Browser use - IE vs everyone else

Discussion in 'HTML' started by Diogenes, Jan 7, 2008.

  1. Diogenes

    Diogenes Guest

    Several articles I read recently regarding the demise
    of Netscape Navigator stated that Firefox had managed
    to get a 16% market share and that IE still has over 80%
    of the eyeballs.

    Yet my statistics and those of others indicate a much
    higher % than that. For example

    http://www.w3schools.com/browsers/browsers_stats.asp

    Comments anyone?

    Cheers
    -Dio
     
    Diogenes, Jan 7, 2008
    #1
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  2. Diogenes

    cwdjrxyz Guest

    On Jan 7, 1:10 am, Diogenes <> wrote:
    > Several articles I read recently regarding the demise
    > of Netscape Navigator stated that Firefox had managed
    > to get a 16% market share and that IE still has over 80%
    > of the eyeballs.
    >
    > Yet my statistics and those of others indicate a much
    > higher % than that. For example
    >
    > http://www.w3schools.com/browsers/browsers_stats.asp
    >
    > Comments anyone?


    Those who go to w3c sites likely know more about computers(or at least
    want to know more) than the average of all computer users. As a result
    they more likely will try non-IE browsers even if IE came installed on
    their computer. Microsoft sites likely would see more IE browsers than
    the average. Opera sites would more likely see far more Opera browsers
    than the average. The browsers owners likely have records of the
    downloads of their browsers, but I doubt it they would be willing to
    share this information. Also some browsers such as Firefox and Opera
    can spoof other browsers so they will not be shut out by script when
    the site really would work for the browser. Thus browser statistics
    should be taken with several grains of salt. I would guess that a
    banking or credit card company statistics might be near the average
    for browser usage( neglecting spoofed browsers). However even here you
    would likely get a percentage of very old browsers below the average,
    because such sites usually have high level security that often
    requires fairly new browsers. Also, until recently, many such high
    security sites were designed to work only on IE and Netscape browsers.
    I have not found any business sites that I now use often that reject
    Opera or Firefox without setting these browsers to spoof IE, but you
    likely could still find some.
     
    cwdjrxyz, Jan 7, 2008
    #2
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  3. In article <c2403$4781d054$5351029d$>,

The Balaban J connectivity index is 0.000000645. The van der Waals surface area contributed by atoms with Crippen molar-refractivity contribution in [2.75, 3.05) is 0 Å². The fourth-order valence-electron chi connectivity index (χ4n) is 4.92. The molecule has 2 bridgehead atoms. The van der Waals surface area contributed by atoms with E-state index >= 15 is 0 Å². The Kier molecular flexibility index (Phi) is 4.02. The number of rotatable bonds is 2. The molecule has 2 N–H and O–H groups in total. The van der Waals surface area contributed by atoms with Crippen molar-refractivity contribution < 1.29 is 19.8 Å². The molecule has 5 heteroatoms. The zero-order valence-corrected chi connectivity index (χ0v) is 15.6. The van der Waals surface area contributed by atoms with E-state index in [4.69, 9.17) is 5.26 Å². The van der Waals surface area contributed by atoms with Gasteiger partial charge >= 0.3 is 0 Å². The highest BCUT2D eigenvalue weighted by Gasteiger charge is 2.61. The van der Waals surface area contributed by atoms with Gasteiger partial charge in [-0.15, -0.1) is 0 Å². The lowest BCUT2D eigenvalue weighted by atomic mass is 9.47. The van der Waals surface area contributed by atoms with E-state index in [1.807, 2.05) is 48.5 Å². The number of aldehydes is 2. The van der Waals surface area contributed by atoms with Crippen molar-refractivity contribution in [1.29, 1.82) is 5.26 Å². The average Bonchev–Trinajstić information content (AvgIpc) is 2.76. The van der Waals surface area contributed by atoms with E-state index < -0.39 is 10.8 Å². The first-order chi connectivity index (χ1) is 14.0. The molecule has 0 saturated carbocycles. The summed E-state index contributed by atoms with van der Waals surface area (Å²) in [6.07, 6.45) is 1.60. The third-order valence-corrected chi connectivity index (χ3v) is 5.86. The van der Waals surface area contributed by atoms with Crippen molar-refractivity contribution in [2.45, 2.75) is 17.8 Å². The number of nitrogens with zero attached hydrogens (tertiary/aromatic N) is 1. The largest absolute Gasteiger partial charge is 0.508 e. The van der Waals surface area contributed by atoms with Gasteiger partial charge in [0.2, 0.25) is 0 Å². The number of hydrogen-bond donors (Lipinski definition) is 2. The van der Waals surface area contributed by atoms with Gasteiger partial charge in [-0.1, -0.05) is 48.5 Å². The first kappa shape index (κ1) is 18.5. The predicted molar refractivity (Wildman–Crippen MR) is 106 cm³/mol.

Diogenes <> wrote:

    > Several articles I read recently regarding the demise
    > of Netscape Navigator stated that Firefox had managed
    > to get a 16% market share and that IE still has over 80%
    > of the eyeballs.
    >
    > Yet my statistics and those of others indicate a much
    > higher % than that. For example
    >
    > http://www.w3schools.com/browsers/browsers_stats.asp
    >
    > Comments anyone?


    From a look at the link, I see that Safari registers now but didn't in
    2006. It shows 1.8 percent. If you believe that all Mac owners comprise
    1.8 percent of computer owners and that nobody in the Windows world is
    using Safari (available for Windows users in 2007), things sort of add
    up. Otherwise, the statistics are for Windows users only and Mac and
    other OS users are not included in those statistics.
    Any problems you're seeing may reflect that.

    leo
     
    Leonard Blaisdell, Jan 7, 2008
    #3
  4. Diogenes

    Diogenes Guest

    I'm not claiming to understand everything you comment on,
    particularly spoofing IE (is this automatic?), but the web
    site I provided is a link to is an asp page which would indicate
    an MS shop. FF had a 36% share on this site.

    Your assertion about visitors to 'w3c' may be valid. But
    where are the most reliable statistics?

    FWIW, the microsoft sites, especially MSDN, are amoung the most
    useless to solving a windows problem. IMHO, using the exact same
    query on Google produces much better results than the MSDN search engine.

    Cheers
    -Dio

    cwdjrxyz wrote:
    > On Jan 7, 1:10 am, Diogenes <> wrote:
    >> Several articles I read recently regarding the demise
    >> of Netscape Navigator stated that Firefox had managed
    >> to get a 16% market share and that IE still has over 80%
    >> of the eyeballs.
    >>
    >> Yet my statistics and those of others indicate a much
    >> higher % than that. For example
    >>
    >> http://www.w3schools.com/browsers/browsers_stats.asp
    >>
    >> Comments anyone?

    >
    > Those who go to w3c sites likely know more about computers(or at least
    > want to know more) than the average of all computer users. As a result
    > they more likely will try non-IE browsers even if IE came installed on
    > their computer. Microsoft sites likely would see more IE browsers than
    > the average. Opera sites would more likely see far more Opera browsers
    > than the average. The browsers owners likely have records of the
    > downloads of their browsers, but I doubt it they would be willing to
    > share this information. Also some browsers such as Firefox and Opera
    > can spoof other browsers so they will not be shut out by script when
    > the site really would work for the browser. Thus browser statistics
    > should be taken with several grains of salt. I would guess that a
    > banking or credit card company statistics might be near the average
    > for browser usage( neglecting spoofed browsers). However even here you
    > would likely get a percentage of very old browsers below the average,